29 folks in the hospital, 8 still missing and presumed dead. The NTSB figures the south end of the bridge shifted 81 feet but they're thinking that's not the cause of the problem. What that means, I don't know. Dubya spent time today crawling around on the wreckage, or doing whatever his Secret Service people and his spin doctors felt he should do. Unfortunate that more couldn't have been done before, instead of all this flurry after. But then, that's the way it always happens, isn't it?

Wednesday, August 01, 2007

Wow. Just. Wow.


There's been a bit of a disaster. Of pretty serious proportions.

A bridge collapsed. They don't know how bad it is yet. Bumper to bumper traffic at the time, and the thing just went down. It looks like an earthquake hit. But we don't have earthquakes around here. Cars in the river, semi trailers on fire, school bus full of kids with the front end smashed in.


Monday, July 30, 2007

I still haven't managed the strength for a full re-read.

The book comes with me around the house. I dip in and out of it, looking things up to check something, re-reading one scene at a time.

It still makes me cry.

Thursday, July 26, 2007

Just been idly dinging around today. Heading 'cross state lines tomorrow to visit B and go to Much Ado About Nothing at an outdoor theatre near there. We go every year to see some play or the other, generally Shakespeare, generally a comedy. Will be good to see B. Haven't seen her son or hubby in a while, so that will be fun too. They have a blog so I do get to see pictures, which is cool. Whatever did parents do before the Internet?

It occurred to me that this will be my first time in that state since moving back. It's been a year since I've been there. That's the longest stretch of time in about 15 years.

I'm not quite sure how to take that.

I mean, when I lived there, part of me always felt like an outsider, not native, like I didn't belong. Like I wanted to move back here. And now the shoe's on the other foot. I'm finding myself missing things more than I thought I would. It's just a little weird. How am I going to feel, crossing the bridge over the river that forms the border between the two states? I always used to feel just a little down, leaving here to go back there. Reading that "Thanks for visiting!" sign just before I crossed the border, leaving my former home to go back to my new home... And now... will I feel a little down, going the other direction?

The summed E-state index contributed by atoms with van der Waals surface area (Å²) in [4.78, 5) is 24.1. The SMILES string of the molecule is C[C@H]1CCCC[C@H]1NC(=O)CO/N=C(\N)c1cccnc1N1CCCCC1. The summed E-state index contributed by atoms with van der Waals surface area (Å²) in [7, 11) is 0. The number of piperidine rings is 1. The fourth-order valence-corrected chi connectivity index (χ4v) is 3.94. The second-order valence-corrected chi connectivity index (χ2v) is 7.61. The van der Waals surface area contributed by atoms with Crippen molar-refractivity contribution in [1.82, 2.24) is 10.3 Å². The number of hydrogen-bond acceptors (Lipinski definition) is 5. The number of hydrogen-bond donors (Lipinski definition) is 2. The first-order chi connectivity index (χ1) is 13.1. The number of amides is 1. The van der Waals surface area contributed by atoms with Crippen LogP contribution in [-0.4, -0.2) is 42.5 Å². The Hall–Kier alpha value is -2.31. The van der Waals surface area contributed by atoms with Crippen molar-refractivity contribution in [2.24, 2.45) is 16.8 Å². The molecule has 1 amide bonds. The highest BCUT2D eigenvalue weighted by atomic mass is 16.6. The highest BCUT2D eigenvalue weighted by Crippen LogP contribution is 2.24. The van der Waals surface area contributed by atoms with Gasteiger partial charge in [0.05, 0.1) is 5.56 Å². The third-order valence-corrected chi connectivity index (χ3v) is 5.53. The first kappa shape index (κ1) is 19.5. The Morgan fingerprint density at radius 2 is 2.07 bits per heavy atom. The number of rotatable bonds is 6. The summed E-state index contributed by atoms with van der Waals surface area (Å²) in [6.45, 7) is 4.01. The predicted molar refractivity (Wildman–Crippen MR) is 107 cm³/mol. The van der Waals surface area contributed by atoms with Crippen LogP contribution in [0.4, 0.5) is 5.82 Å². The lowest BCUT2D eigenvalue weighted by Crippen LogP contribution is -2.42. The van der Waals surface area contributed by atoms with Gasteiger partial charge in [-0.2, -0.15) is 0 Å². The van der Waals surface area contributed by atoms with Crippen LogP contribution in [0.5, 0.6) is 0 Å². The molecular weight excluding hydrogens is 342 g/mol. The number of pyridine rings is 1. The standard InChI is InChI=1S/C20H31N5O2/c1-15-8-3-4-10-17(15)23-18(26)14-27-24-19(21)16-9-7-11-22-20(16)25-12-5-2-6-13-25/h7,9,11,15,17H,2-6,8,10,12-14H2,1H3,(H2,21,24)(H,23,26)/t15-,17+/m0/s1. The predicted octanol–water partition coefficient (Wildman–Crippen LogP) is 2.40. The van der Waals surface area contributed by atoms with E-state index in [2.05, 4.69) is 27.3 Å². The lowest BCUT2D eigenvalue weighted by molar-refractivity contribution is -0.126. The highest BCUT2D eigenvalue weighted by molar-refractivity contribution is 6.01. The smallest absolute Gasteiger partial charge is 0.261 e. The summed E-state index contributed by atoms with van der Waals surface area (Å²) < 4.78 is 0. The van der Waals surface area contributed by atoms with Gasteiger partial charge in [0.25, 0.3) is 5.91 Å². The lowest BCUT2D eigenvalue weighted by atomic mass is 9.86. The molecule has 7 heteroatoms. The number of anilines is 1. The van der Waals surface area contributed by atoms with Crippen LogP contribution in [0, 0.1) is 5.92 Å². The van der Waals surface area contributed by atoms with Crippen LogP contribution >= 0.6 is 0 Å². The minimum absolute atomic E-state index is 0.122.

I still flip the wrong switch half the time when I go into the kitchen. In my old apartment, the kitchen light switch was on the far side of the door. Here, it's on the near. I dig in the wrong drawer, looking for stuff. I sometimes get a little disoriented, waking up from sleep. I forget that there's no longer a Walgreen's within walking distance and I can no longer get the beer I like. The politics are a bit different. The feel is a bit different. Yet the same, all at the same time.

Half of me wonders if I'm going to feel like this for another 15 years. Neither fish, nor fowl. I guess my life has just felt... temporary, somehow. Incomplete. For a long time.

I'm not quite sure what that means.

Tuesday, July 24, 2007

It is 77 degrees in my bedroom.

It is 74 degrees in my living room.

The maintenance guys put a new air conditioner in today.

I am the happiest person on Planet Earth.

Monday, July 23, 2007

OK. So I am first to admit that this time of year I'm not really working very hard. My work is done in fits and starts with lots of time in between having snacks, reading Harry Potter message boards, reading the book I'm currently on about the Salem witch trials, etc. I'm not breaking my neck, in other words.

So do I know so little about how other people earn their living? Is it wrong that I'm appalled watching the painters? And the guys who mulched the trees? The painters were in my building last week and are currently in the building across the way. I can't tell you how many times I've looked up this morning to see one or more of them on the steps having a smoke, on the phone, or just yakking with each other. And the language! I'd count the number of times some variation of the f-bomb got dropped, but it'd be too depressing. Mulchers, same thing, except right outside my window instead of across the courtyard. I appreciated the proximity to the cigarette fumes and the blue language, let me tell you. Obviously in no big hurry, even while doing work. No sense of urgency, of professionalism, of the need to get the job done and get it done right and efficiently. No courtesy to those around them who may not appreciate the language, if nothing else. There's kids around here.